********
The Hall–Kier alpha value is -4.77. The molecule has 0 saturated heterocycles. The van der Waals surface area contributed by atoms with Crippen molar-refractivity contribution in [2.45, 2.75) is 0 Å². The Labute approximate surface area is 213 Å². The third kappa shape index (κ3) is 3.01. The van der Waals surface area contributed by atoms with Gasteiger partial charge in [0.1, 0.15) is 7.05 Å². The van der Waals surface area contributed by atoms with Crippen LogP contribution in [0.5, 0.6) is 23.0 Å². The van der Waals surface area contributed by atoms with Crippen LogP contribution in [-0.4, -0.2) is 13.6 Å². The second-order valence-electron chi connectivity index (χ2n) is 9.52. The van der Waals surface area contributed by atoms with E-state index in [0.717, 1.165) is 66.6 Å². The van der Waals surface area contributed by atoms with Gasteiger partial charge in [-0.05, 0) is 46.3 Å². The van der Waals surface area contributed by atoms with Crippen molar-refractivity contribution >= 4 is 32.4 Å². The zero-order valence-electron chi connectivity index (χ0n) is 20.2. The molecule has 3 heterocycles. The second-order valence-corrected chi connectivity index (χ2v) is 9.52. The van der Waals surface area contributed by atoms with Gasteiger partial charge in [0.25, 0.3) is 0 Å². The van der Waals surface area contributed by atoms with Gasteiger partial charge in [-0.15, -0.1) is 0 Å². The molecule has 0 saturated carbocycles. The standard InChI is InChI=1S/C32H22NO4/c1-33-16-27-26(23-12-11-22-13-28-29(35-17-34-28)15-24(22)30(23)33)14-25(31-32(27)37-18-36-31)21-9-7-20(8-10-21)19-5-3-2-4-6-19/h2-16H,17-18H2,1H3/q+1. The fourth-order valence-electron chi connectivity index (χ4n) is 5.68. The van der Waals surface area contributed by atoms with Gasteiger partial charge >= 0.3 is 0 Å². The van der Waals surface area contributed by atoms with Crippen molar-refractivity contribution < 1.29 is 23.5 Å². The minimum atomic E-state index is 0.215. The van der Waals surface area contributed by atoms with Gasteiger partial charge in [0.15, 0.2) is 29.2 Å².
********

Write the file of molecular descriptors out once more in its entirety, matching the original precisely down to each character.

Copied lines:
The Hall–Kier alpha value is -4.77. The molecule has 0 saturated heterocycles. The van der Waals surface area contributed by atoms with Crippen molar-refractivity contribution in [2.45, 2.75) is 0 Å². The Labute approximate surface area is 213 Å². The third kappa shape index (κ3) is 3.01. The van der Waals surface area contributed by atoms with Gasteiger partial charge in [0.1, 0.15) is 7.05 Å². The van der Waals surface area contributed by atoms with Crippen LogP contribution in [0.5, 0.6) is 23.0 Å². The van der Waals surface area contributed by atoms with Crippen LogP contribution in [-0.4, -0.2) is 13.6 Å². The second-order valence-electron chi connectivity index (χ2n) is 9.52. The van der Waals surface area contributed by atoms with E-state index in [0.717, 1.165) is 66.6 Å². The van der Waals surface area contributed by atoms with Gasteiger partial charge in [-0.05, 0) is 46.3 Å². The van der Waals surface area contributed by atoms with Crippen molar-refractivity contribution >= 4 is 32.4 Å². The zero-order valence-electron chi connectivity index (χ0n) is 20.2. The molecule has 3 heterocycles. The second-order valence-corrected chi connectivity index (χ2v) is 9.52. The van der Waals surface area contributed by atoms with Gasteiger partial charge in [0.25, 0.3) is 0 Å². The van der Waals surface area contributed by atoms with Gasteiger partial charge in [-0.15, -0.1) is 0 Å². The molecule has 0 saturated carbocycles. The standard InChI is InChI=1S/C32H22NO4/c1-33-16-27-26(23-12-11-22-13-28-29(35-17-34-28)15-24(22)30(23)33)14-25(31-32(27)37-18-36-31)21-9-7-20(8-10-21)19-5-3-2-4-6-19/h2-16H,17-18H2,1H3/q+1. The fourth-order valence-electron chi connectivity index (χ4n) is 5.68. The van der Waals surface area contributed by atoms with Gasteiger partial charge >= 0.3 is 0 Å². The van der Waals surface area contributed by atoms with Crippen molar-refractivity contribution < 1.29 is 23.5 Å². The minimum atomic E-state index is 0.215. The van der Waals surface area contributed by atoms with Gasteiger partial charge in [0.15, 0.2) is 29.2 Å².